Flow cytometric analysis was performed with 2–5 × 106 thymocytes and 1–5 × 106 lymph node or spleen cells. Cell concentrations of thymocytes, lymph node, and spleen cells were determined with a Scharf Instruments Casy Counter. Cells were incubated with saturating concentrations of antibodies in 100 µl of PBS containing BSA (0.1%) and 1 mM azide (PBS-BSA-azide) for 45 min at 4°C, followed by two washes in PBS-BSA-azide. Phycoerythrin (PE)–conjugated antibody against IL-7Rα, EF450-conjugated antibodies against CD4, APC-conjugated antibody against CD5, PE-Cy5– and PerCPcy5.5-conjugated antibody against TCR (H57-597), APC-Cy7– and APC-conjugated antibody against CD44, pacific orange (PO)–conjugated antibody against CD8, PE-Cy7–conjugated antibody against CD25, and PE-Cy7–conjugated antibody against HSA/CD24 were purchased from eBioscience. Cell viability was determined using LIVE/DEAD cell stain kit (Invitrogen) and active Caspase 8 was detected using CaspGLOW Red Active Caspase-8 Staining kit (BioVision Inc.), following the manufacturer’s protocol. Eight-color flow cytometric staining was analyzed on a FACSCanto II or LSRFortessa X-20 (BD) instrument, and data analysis and color compensations were performed with FlowJo V9.5.3 software (Tree Star). Data are displayed on log and biexponential displays. For cell sorting, lymphocytes were incubated with the appropriate antibodies for detection of surface markers, and were then purified to >95% purity by high-speed sorting on an FACSAria flow cytometer (BD).
In vitro culture
Thymocytes were cultured at 37°C with 5% CO2 in RPMI-1640 (Invitrogen) supplemented with 10% (vol/vol) FBS (Invitrogen), 0.1% (vol/vol) 2-mercaptoethanol βME (Sigma-Aldrich), and 1% (vol/vol) penicillin-streptomycin (Invitrogen; RPMI-10). Recombinant TNF, BAFF, LIGHT, APRIL, TRAIL, GITRL, CD70, and TLA1 were supplemented to cultures at 100 ng/ml unless otherwise state, and were obtained from R&D Systems, with PBS used as vehicle. IKK2 inhibitor Bl605906 was used at 10 µM in DMSO vehicle. Binding of RelA from nuclear extracts of TNF-stimulated thymocytes to NF-κB oligonucleotide was determined by specific ELISA (Active Motif) according to the manufacturer’s instructions.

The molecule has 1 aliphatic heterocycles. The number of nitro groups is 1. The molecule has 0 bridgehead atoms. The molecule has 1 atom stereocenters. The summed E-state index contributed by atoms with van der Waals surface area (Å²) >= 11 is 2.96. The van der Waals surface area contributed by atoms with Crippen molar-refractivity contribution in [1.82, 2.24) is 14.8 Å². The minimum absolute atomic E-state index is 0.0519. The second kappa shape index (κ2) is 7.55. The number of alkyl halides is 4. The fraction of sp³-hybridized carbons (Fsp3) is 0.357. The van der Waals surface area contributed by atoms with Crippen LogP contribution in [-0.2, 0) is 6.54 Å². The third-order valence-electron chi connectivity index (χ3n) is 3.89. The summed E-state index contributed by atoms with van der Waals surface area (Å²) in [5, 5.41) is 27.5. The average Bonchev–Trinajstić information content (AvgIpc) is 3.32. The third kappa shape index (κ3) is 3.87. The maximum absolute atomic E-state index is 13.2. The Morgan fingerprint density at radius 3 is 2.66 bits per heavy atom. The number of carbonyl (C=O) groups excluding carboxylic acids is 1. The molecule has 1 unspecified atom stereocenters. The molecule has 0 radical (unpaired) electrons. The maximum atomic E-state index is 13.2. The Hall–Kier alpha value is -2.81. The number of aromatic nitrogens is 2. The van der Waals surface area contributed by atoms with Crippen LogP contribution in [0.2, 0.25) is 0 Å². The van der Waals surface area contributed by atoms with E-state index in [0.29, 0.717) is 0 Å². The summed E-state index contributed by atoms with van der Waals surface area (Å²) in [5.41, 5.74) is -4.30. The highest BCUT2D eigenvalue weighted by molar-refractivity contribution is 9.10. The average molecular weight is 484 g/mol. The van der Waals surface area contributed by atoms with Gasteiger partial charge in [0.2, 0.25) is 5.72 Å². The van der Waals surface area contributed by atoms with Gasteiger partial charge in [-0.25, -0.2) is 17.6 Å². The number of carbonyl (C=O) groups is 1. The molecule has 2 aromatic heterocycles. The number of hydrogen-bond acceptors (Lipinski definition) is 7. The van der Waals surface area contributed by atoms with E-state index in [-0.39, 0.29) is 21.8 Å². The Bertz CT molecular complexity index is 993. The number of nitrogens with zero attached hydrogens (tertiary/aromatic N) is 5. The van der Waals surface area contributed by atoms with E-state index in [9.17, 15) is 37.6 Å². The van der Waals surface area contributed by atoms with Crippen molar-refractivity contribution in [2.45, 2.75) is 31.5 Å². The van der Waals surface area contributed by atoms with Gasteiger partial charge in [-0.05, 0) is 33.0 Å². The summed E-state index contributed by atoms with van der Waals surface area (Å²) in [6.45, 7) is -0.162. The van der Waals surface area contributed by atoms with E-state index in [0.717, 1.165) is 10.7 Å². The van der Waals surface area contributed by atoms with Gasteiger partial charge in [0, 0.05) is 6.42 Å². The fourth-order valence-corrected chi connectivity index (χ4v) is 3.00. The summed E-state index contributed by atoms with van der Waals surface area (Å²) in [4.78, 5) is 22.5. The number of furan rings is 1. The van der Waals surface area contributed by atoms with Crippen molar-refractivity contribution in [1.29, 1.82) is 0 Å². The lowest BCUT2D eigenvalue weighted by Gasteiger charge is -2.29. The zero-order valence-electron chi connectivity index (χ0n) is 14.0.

RNA was extracted from the cells using the Isolate II RNA mini kit (Bioline). RNA-seq libraries were prepared for sequencing using Illumina Truseq RNA Library Preparation kit (Illumina) according to the manufacturer’s instructions. Samples were sequenced at the MRC National Institute for Medical Research High Throughput Sequencing Facility using an Illumina Genome Analyser IIx, and 36 bp single-end reads were obtained using the Illumina pipeline. Reads were aligned to the Mus musculus genome (mm9 assembly) using CLC Genomic Workbench (V5) with standard settings. Aligned reads were mapped to the RefSeq database and were normalized using the DESeq method (Anders and Huber, 2010) using Avadis NGS software V1.3.1. After normalization, reads were displayed as reads per kilobase of exon per million reads (RPKM). Data are deposited in ArrayExpress, accession nos. E-MTAB-4778 and E-MTAB-4786.
Statistical analysis and figure preparation were performed using Graphpad Prism 6 (v6.0a). Column data compared by nonparametric unpaired two tailed Mann-Witney Student’s t test while dose response curves were analyzed by two-way ANOVA. *, P < 0.05; **, P < 0.01; ***, P < 0.001; ****, P < 0.0001.
We thank Sim Tung and Matoula Papoutsopoulou for technical assistance, the Medical Research Council National Institute for Medical Research (NIMR) Biological Services and UCL Comparative Biology Unit staff for assistance with mouse breeding, the NIMR core flow cytometry facility for performing cell sorting, and the NIMR high throughput sequencing facility.
This work was supported by the Medical Research Council UK under program code MC_PC_13055.
The authors declare no competing financial interests.